The issue of bullying is right relationships and soft hearts. The problem is that we are going about it all the wrong way. We're addressing the behavior, battling the symptoms, without getting to the root of the problem.
Absolutely. Yes, absolutely, when you understand the core root of it, that it's alpha instincts gone awry — it's perverted alpha instincts. Alpha instincts are there to take care of, to defend, to protect. They're wonderful instincts. But where a child has become defended against their feelings, it becomes perverted, so then they pounce on the vulnerable, they take advantage of the weak.
When the heart softens, even ever so slightly, you give the bully the rightful place for these instincts, and the bully becomes fiercely protective of those they're attached to, very much defending those they're attached to — and this is exactly what was meant for the alpha instincts. There's still another problem: the alpha child, even with a soft heart, still does not feel taken care of, so you still have to address the issue of imbedding him in a context of caring attachments, where somebody in his life will establish a soft, caring, but firm dominance over that child.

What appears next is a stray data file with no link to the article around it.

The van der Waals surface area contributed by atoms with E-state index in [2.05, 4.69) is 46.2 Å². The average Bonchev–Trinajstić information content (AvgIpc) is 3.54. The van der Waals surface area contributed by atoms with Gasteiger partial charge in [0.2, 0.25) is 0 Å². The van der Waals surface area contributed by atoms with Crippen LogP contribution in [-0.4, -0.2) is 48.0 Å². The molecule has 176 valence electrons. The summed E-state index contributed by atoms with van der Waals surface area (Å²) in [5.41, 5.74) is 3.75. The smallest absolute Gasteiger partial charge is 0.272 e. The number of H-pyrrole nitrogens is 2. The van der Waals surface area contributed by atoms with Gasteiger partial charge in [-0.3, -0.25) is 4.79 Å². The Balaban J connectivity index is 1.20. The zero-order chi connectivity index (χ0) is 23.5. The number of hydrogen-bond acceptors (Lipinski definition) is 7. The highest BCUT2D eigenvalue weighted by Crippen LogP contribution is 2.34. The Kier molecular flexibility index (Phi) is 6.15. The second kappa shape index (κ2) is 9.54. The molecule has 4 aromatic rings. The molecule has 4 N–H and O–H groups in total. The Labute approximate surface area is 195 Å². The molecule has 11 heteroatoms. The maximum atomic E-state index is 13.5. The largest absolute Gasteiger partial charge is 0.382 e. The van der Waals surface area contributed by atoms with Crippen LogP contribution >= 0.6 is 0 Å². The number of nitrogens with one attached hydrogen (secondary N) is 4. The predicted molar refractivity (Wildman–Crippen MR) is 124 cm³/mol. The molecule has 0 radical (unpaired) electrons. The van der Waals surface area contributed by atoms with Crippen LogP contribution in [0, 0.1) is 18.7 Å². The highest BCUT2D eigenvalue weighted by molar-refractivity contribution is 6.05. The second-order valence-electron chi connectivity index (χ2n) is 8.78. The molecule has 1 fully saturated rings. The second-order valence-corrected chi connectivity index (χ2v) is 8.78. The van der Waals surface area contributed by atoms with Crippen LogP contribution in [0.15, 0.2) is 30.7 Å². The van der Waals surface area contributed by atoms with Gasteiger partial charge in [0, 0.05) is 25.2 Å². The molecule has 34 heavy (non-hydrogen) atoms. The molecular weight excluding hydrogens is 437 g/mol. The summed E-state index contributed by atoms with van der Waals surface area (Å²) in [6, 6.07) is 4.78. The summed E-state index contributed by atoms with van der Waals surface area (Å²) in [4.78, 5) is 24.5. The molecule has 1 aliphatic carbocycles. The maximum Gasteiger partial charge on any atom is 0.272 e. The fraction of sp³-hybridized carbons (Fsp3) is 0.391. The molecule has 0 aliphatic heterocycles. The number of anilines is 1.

Most often not. You have a hard time with those closest to you, sometimes, seeing this. The bully instincts can come out when apart from the parents and other relationships.
Basically, what you are looking for are these two things: Do you have an alpha child who always has to be on the top, to have the last word, always has to take charge? And is there evidence of a flight from their feelings — "I don't care", "It doesn't matter", "Whatever", they're bored, they're not talking about what distresses them, they've stopped talking about their sadness, they're never talking about being alarmed, they never say "I'm nervous", "I'm scared"?